“We don’t want what you did here to only echo in the air, how our grandfathers used to do things… Yes. You have unwrapped it for us. That is why we will open again this container of wisdom left in our care.”

Sealaska Heritage is governed by a Board of Trustees and guided by a Council of Traditional Scholars and a Native Artist Committee. – http://www.sealaskaheritage.org/about

(I didn’t manage to take a photo of the lovely facade of the building, but there is this nice one from the Sealaska Heritage website)

Along with several other shops and galleries, the Center participates in Juneau’s First Friday’s open house. The Center was showing an exhibit of Tlingit art, featuring local artists and a native children’s dance group. We were too early for the kids, but got to see the exhibit and happily fell into the centers gift shop. We also poked our heads into several of the other galleries and shops. One of the more intriguing ones was a shop called Trickster Company which features work by local artists, most of whom are exploring the blend between traditional styles and contemporary ideas and techniques. They have a lot of very cool work. One of my favorites was this one of Light sabers by Rico Worl!

And then it was back to the hotel to fall the frak over.

Sadly the assorted exposures, plus a ton of walking and not enough water caught up with me in the shape of a late night pain flare. No fun, but I survived, which is really what counts.

Next Up: Glaciers!!

 

Alaska trip 2016 – Part One Getting there!

I get to go see whales because my husband loves me lots!

How do I know my husband loves me so much? When the opportunity to finally take a real live, honest to Cernnunos, vacation for the first time in ten years came up, did he suggest Italy or France for a week of museum hopping for his Art History loving soul? Nope. He offered to take me to Alaska to see whales! Yup, true love J

After much planning, fretting, packing, repacking, more fretting and a plotting the sweetie and I set out for Juneau on Thursday June 2nd.

Day One, All the Traveling

Neither of us slept well the night before, but a little breakfast and coffee and we were good to go. Of course getting to Juneau from Oakland is a little on the complicated side. First of all, you can’t drive into the city, it’s walled in by water, tree-covered mountains, and a glacier. And yet, it’s the state capital, because why not? Secondly, it seems you can’t get to Juneau (from Oakland at least) without stopping in Seattle. The short description of our Day of Travel can be summed up thusly: “Two planes, three airports, a train, and a cab ride, we go thud now”. The longer version includes the fact that airplanes these days are sardine cans packed to the brim and not meant for people with shoulders or hips and that with two of us flying together one was always stuck in the middle. On the first leg it was Scott, while I got the window seat. On leg two, the slightly longer run, I took the middle and we lucked out with a nice lady who lived in Juneau and worked as a tour guide. So we got lots of tips and facts about the city and things to do.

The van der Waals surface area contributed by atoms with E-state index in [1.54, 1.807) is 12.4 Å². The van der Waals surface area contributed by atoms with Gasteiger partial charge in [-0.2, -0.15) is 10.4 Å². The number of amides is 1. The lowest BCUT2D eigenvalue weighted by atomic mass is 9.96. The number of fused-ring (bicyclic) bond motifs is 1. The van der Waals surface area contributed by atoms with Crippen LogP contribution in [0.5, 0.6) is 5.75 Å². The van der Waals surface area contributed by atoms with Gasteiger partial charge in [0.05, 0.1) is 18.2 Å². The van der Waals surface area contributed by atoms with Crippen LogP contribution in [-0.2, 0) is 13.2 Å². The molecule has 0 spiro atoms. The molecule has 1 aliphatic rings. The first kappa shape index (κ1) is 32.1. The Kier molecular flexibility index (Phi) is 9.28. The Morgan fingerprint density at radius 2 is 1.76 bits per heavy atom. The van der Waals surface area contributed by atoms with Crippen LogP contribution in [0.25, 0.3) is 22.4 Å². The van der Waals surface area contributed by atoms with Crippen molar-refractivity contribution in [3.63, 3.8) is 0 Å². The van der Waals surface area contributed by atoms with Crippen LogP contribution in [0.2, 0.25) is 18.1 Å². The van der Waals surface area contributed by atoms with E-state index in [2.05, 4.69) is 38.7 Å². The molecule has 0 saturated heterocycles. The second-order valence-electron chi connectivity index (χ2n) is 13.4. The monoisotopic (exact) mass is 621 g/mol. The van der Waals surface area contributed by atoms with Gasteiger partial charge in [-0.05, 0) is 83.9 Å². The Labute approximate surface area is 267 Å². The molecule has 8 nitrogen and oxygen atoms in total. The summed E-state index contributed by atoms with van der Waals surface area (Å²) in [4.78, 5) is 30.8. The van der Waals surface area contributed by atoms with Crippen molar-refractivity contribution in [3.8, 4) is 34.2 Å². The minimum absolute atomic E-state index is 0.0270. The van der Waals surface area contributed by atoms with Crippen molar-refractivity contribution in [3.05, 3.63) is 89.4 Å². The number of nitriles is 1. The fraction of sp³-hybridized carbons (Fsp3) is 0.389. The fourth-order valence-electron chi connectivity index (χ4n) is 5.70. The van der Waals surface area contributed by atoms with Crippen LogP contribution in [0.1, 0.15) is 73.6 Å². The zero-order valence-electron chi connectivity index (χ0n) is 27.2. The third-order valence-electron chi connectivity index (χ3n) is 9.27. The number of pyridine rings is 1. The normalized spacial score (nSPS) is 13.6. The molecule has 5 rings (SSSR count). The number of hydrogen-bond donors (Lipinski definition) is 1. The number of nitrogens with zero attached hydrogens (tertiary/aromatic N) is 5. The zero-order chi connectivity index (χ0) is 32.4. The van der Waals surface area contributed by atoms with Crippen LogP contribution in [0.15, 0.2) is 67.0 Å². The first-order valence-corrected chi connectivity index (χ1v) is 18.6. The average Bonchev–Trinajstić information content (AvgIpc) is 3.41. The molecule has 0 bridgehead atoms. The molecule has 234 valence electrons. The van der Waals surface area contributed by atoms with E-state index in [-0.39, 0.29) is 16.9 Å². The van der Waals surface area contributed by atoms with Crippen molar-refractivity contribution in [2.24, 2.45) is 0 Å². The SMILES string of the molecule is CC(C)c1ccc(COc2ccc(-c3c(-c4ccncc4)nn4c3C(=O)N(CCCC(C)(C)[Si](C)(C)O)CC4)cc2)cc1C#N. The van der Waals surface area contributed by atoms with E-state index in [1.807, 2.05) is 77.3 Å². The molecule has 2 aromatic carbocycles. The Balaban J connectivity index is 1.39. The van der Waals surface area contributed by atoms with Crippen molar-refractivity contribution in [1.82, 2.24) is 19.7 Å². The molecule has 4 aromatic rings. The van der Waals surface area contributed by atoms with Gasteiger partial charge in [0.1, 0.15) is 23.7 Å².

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A fleet of Alaska Airline planes lined up and ready to go at Seattle Tacoma International Airport.

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Amazing view coming into Juneau Airport.

On the plus side, the Juneau airport is tiny and has really cool art work flying over head as you cross into the baggage claim area. With a little digging I discovered that the piece was commissioned as part of the city’s 1% for Art program and was created by Janice Criswell and Steve Henrikson. thumb_IMG_4818_1024

“Their hanging sculpture, “Wetland Wings,” is located in the two story vestibule of the east wing, near baggage claim. Flocks of migrating birds constructed of metal and glass in the Tlingit “form line” art style greet arriving visitors en route to the baggage area. The sculpture celebrates the birds of the Mendenhall wetlands, the 4,000-acre refuge that surrounds the Airport. The birds represented in the sculpture are Arctic Terns, Bonaparte’s Gulls, Mallard Ducks, and Snow Geese.” – http://www.juneau.org/airport/1_percent_for_art.php